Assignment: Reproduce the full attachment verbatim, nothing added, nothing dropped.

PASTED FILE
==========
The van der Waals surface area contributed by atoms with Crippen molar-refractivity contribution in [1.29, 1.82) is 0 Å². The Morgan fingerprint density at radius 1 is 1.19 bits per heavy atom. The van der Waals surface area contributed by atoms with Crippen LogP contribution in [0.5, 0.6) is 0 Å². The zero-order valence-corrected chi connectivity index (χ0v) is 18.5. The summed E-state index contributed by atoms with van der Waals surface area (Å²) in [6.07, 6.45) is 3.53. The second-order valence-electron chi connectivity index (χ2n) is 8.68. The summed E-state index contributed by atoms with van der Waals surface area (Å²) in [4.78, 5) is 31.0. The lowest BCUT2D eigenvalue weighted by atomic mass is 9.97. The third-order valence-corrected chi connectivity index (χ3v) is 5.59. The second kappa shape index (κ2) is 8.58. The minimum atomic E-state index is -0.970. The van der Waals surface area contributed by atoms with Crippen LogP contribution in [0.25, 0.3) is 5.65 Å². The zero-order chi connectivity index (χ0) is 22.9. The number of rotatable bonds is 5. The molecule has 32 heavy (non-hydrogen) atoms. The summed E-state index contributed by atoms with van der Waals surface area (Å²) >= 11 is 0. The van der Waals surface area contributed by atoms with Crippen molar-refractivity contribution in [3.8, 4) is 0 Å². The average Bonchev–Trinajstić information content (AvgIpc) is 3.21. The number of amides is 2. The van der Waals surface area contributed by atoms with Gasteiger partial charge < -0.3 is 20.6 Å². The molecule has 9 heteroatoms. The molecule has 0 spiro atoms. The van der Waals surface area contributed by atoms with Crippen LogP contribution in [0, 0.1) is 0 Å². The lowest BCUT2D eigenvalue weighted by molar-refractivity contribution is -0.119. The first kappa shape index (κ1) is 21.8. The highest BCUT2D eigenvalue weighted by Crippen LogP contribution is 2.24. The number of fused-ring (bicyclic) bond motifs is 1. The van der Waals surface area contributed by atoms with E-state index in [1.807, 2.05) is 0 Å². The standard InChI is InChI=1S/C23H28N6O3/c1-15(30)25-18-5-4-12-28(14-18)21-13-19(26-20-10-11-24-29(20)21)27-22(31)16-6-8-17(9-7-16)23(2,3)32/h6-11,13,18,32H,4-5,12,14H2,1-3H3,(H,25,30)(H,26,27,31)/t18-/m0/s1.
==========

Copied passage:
The van der Waals surface area contributed by atoms with Crippen molar-refractivity contribution in [1.29, 1.82) is 0 Å². The Morgan fingerprint density at radius 1 is 1.19 bits per heavy atom. The van der Waals surface area contributed by atoms with Crippen LogP contribution in [0.5, 0.6) is 0 Å². The zero-order valence-corrected chi connectivity index (χ0v) is 18.5. The summed E-state index contributed by atoms with van der Waals surface area (Å²) in [6.07, 6.45) is 3.53. The second-order valence-electron chi connectivity index (χ2n) is 8.68. The summed E-state index contributed by atoms with van der Waals surface area (Å²) in [4.78, 5) is 31.0. The lowest BCUT2D eigenvalue weighted by atomic mass is 9.97. The third-order valence-corrected chi connectivity index (χ3v) is 5.59. The second kappa shape index (κ2) is 8.58. The minimum atomic E-state index is -0.970. The van der Waals surface area contributed by atoms with Crippen LogP contribution in [0.25, 0.3) is 5.65 Å². The zero-order chi connectivity index (χ0) is 22.9. The number of rotatable bonds is 5. The molecule has 32 heavy (non-hydrogen) atoms. The summed E-state index contributed by atoms with van der Waals surface area (Å²) >= 11 is 0. The van der Waals surface area contributed by atoms with Crippen molar-refractivity contribution in [3.8, 4) is 0 Å². The average Bonchev–Trinajstić information content (AvgIpc) is 3.21. The number of amides is 2. The van der Waals surface area contributed by atoms with Gasteiger partial charge < -0.3 is 20.6 Å². The molecule has 9 heteroatoms. The molecule has 0 spiro atoms. The van der Waals surface area contributed by atoms with Crippen LogP contribution in [0, 0.1) is 0 Å². The lowest BCUT2D eigenvalue weighted by molar-refractivity contribution is -0.119. The first kappa shape index (κ1) is 21.8. The highest BCUT2D eigenvalue weighted by Crippen LogP contribution is 2.24. The number of fused-ring (bicyclic) bond motifs is 1. The van der Waals surface area contributed by atoms with E-state index in [1.807, 2.05) is 0 Å². The standard InChI is InChI=1S/C23H28N6O3/c1-15(30)25-18-5-4-12-28(14-18)21-13-19(26-20-10-11-24-29(20)21)27-22(31)16-6-8-17(9-7-16)23(2,3)32/h6-11,13,18,32H,4-5,12,14H2,1-3H3,(H,25,30)(H,26,27,31)/t18-/m0/s1.